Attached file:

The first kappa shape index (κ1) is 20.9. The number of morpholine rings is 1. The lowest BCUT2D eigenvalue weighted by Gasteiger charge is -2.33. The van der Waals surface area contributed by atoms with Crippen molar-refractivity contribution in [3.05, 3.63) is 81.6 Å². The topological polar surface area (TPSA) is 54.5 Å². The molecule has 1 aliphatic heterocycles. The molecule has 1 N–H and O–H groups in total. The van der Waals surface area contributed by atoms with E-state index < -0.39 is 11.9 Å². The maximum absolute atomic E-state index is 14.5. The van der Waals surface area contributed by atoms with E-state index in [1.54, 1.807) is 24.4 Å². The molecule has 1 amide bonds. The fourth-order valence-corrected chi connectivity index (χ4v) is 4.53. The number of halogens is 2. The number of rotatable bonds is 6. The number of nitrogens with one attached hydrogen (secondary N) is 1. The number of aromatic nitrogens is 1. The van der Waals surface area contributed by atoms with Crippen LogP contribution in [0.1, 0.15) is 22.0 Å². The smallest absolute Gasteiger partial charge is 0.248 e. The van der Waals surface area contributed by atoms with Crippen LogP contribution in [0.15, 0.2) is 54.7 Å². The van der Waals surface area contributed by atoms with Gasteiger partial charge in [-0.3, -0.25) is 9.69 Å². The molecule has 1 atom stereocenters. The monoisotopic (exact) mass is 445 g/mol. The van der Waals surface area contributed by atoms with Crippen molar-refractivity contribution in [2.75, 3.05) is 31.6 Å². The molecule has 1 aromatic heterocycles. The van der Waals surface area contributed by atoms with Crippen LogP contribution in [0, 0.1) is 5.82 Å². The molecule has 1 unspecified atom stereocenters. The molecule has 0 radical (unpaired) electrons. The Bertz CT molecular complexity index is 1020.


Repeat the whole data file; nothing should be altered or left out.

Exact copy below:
The first kappa shape index (κ1) is 20.9. The number of morpholine rings is 1. The lowest BCUT2D eigenvalue weighted by Gasteiger charge is -2.33. The van der Waals surface area contributed by atoms with Crippen molar-refractivity contribution in [3.05, 3.63) is 81.6 Å². The topological polar surface area (TPSA) is 54.5 Å². The molecule has 1 aliphatic heterocycles. The molecule has 1 N–H and O–H groups in total. The van der Waals surface area contributed by atoms with E-state index < -0.39 is 11.9 Å². The maximum absolute atomic E-state index is 14.5. The van der Waals surface area contributed by atoms with E-state index in [1.54, 1.807) is 24.4 Å². The molecule has 1 amide bonds. The fourth-order valence-corrected chi connectivity index (χ4v) is 4.53. The number of halogens is 2. The number of rotatable bonds is 6. The number of nitrogens with one attached hydrogen (secondary N) is 1. The number of aromatic nitrogens is 1. The van der Waals surface area contributed by atoms with Crippen LogP contribution in [0.1, 0.15) is 22.0 Å². The smallest absolute Gasteiger partial charge is 0.248 e. The van der Waals surface area contributed by atoms with Crippen LogP contribution in [0.15, 0.2) is 54.7 Å². The van der Waals surface area contributed by atoms with Gasteiger partial charge in [-0.3, -0.25) is 9.69 Å². The molecule has 1 atom stereocenters. The monoisotopic (exact) mass is 445 g/mol. The van der Waals surface area contributed by atoms with Crippen molar-refractivity contribution in [2.75, 3.05) is 31.6 Å². The molecule has 1 aromatic heterocycles. The van der Waals surface area contributed by atoms with Crippen LogP contribution in [0, 0.1) is 5.82 Å². The molecule has 1 unspecified atom stereocenters. The molecule has 0 radical (unpaired) electrons. The Bertz CT molecular complexity index is 1020.